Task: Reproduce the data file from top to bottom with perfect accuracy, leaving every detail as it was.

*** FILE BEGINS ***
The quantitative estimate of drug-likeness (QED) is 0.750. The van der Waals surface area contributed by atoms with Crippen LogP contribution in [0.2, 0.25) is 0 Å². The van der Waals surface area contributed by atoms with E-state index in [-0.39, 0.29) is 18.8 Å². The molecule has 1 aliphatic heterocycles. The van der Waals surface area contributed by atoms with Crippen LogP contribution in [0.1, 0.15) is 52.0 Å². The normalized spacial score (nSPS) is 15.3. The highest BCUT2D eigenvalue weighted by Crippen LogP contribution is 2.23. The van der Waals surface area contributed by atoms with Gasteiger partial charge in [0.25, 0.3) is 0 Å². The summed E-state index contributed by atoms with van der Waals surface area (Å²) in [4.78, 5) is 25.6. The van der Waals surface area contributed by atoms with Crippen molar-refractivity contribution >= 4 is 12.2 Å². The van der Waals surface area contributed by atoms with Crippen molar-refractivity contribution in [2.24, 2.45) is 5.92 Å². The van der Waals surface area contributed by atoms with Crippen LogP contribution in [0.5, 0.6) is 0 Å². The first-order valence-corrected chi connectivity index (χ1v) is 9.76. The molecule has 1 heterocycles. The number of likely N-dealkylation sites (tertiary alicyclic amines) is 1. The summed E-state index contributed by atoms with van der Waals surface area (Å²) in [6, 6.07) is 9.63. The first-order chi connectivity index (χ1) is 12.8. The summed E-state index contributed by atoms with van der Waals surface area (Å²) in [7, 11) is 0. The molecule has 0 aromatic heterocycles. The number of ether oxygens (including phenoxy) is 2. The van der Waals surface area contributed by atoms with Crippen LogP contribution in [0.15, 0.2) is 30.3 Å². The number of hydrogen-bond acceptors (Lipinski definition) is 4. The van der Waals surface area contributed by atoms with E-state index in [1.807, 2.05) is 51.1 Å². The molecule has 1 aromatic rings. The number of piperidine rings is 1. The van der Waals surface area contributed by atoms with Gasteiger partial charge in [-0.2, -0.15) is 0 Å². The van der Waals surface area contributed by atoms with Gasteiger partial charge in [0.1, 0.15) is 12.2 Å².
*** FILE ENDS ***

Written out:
The quantitative estimate of drug-likeness (QED) is 0.750. The van der Waals surface area contributed by atoms with Crippen LogP contribution in [0.2, 0.25) is 0 Å². The van der Waals surface area contributed by atoms with E-state index in [-0.39, 0.29) is 18.8 Å². The molecule has 1 aliphatic heterocycles. The van der Waals surface area contributed by atoms with Crippen LogP contribution in [0.1, 0.15) is 52.0 Å². The normalized spacial score (nSPS) is 15.3. The highest BCUT2D eigenvalue weighted by Crippen LogP contribution is 2.23. The van der Waals surface area contributed by atoms with Gasteiger partial charge in [0.25, 0.3) is 0 Å². The summed E-state index contributed by atoms with van der Waals surface area (Å²) in [4.78, 5) is 25.6. The van der Waals surface area contributed by atoms with Crippen molar-refractivity contribution >= 4 is 12.2 Å². The van der Waals surface area contributed by atoms with Crippen molar-refractivity contribution in [2.24, 2.45) is 5.92 Å². The van der Waals surface area contributed by atoms with Crippen LogP contribution in [0.5, 0.6) is 0 Å². The first-order valence-corrected chi connectivity index (χ1v) is 9.76. The molecule has 1 heterocycles. The number of likely N-dealkylation sites (tertiary alicyclic amines) is 1. The summed E-state index contributed by atoms with van der Waals surface area (Å²) in [6, 6.07) is 9.63. The first-order chi connectivity index (χ1) is 12.8. The summed E-state index contributed by atoms with van der Waals surface area (Å²) in [7, 11) is 0. The molecule has 0 aromatic heterocycles. The number of ether oxygens (including phenoxy) is 2. The van der Waals surface area contributed by atoms with Crippen LogP contribution in [0.15, 0.2) is 30.3 Å². The number of hydrogen-bond acceptors (Lipinski definition) is 4. The van der Waals surface area contributed by atoms with E-state index in [1.807, 2.05) is 51.1 Å². The molecule has 1 aromatic rings. The number of piperidine rings is 1. The van der Waals surface area contributed by atoms with Gasteiger partial charge in [-0.2, -0.15) is 0 Å². The van der Waals surface area contributed by atoms with Gasteiger partial charge in [0.1, 0.15) is 12.2 Å².